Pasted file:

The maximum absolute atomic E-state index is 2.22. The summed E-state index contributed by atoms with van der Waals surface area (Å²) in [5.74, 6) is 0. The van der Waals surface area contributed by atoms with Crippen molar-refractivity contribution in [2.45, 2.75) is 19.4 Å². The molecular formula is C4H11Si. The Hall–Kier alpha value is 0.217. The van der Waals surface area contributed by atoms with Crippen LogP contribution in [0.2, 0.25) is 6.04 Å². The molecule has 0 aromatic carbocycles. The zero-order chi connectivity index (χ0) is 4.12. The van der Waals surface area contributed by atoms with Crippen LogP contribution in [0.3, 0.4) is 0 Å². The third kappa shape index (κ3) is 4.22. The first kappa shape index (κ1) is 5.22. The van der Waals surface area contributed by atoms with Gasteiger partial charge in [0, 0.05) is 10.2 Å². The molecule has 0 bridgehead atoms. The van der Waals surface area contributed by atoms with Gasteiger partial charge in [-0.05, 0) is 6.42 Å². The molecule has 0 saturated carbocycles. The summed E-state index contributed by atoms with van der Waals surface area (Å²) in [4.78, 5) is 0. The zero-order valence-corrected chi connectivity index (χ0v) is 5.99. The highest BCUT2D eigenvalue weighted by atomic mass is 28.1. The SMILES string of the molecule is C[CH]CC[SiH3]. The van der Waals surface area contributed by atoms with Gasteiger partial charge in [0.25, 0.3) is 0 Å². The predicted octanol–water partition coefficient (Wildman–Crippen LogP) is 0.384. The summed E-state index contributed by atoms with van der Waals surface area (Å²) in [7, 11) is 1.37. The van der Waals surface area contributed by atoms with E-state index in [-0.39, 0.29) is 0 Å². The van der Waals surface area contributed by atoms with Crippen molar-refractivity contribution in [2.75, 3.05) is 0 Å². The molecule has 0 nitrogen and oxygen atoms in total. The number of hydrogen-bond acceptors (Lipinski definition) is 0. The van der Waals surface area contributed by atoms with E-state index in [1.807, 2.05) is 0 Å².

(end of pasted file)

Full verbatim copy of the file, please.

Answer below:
The maximum absolute atomic E-state index is 2.22. The summed E-state index contributed by atoms with van der Waals surface area (Å²) in [5.74, 6) is 0. The van der Waals surface area contributed by atoms with Crippen molar-refractivity contribution in [2.45, 2.75) is 19.4 Å². The molecular formula is C4H11Si. The Hall–Kier alpha value is 0.217. The van der Waals surface area contributed by atoms with Crippen LogP contribution in [0.2, 0.25) is 6.04 Å². The molecule has 0 aromatic carbocycles. The zero-order chi connectivity index (χ0) is 4.12. The van der Waals surface area contributed by atoms with Crippen LogP contribution in [0.3, 0.4) is 0 Å². The third kappa shape index (κ3) is 4.22. The first kappa shape index (κ1) is 5.22. The van der Waals surface area contributed by atoms with Gasteiger partial charge in [0, 0.05) is 10.2 Å². The molecule has 0 bridgehead atoms. The van der Waals surface area contributed by atoms with Gasteiger partial charge in [-0.05, 0) is 6.42 Å². The molecule has 0 saturated carbocycles. The summed E-state index contributed by atoms with van der Waals surface area (Å²) in [4.78, 5) is 0. The zero-order valence-corrected chi connectivity index (χ0v) is 5.99. The highest BCUT2D eigenvalue weighted by atomic mass is 28.1. The SMILES string of the molecule is C[CH]CC[SiH3]. The van der Waals surface area contributed by atoms with Gasteiger partial charge in [0.25, 0.3) is 0 Å². The predicted octanol–water partition coefficient (Wildman–Crippen LogP) is 0.384. The summed E-state index contributed by atoms with van der Waals surface area (Å²) in [7, 11) is 1.37. The van der Waals surface area contributed by atoms with E-state index in [-0.39, 0.29) is 0 Å². The van der Waals surface area contributed by atoms with Crippen molar-refractivity contribution in [2.75, 3.05) is 0 Å². The molecule has 0 nitrogen and oxygen atoms in total. The number of hydrogen-bond acceptors (Lipinski definition) is 0. The van der Waals surface area contributed by atoms with E-state index in [1.807, 2.05) is 0 Å².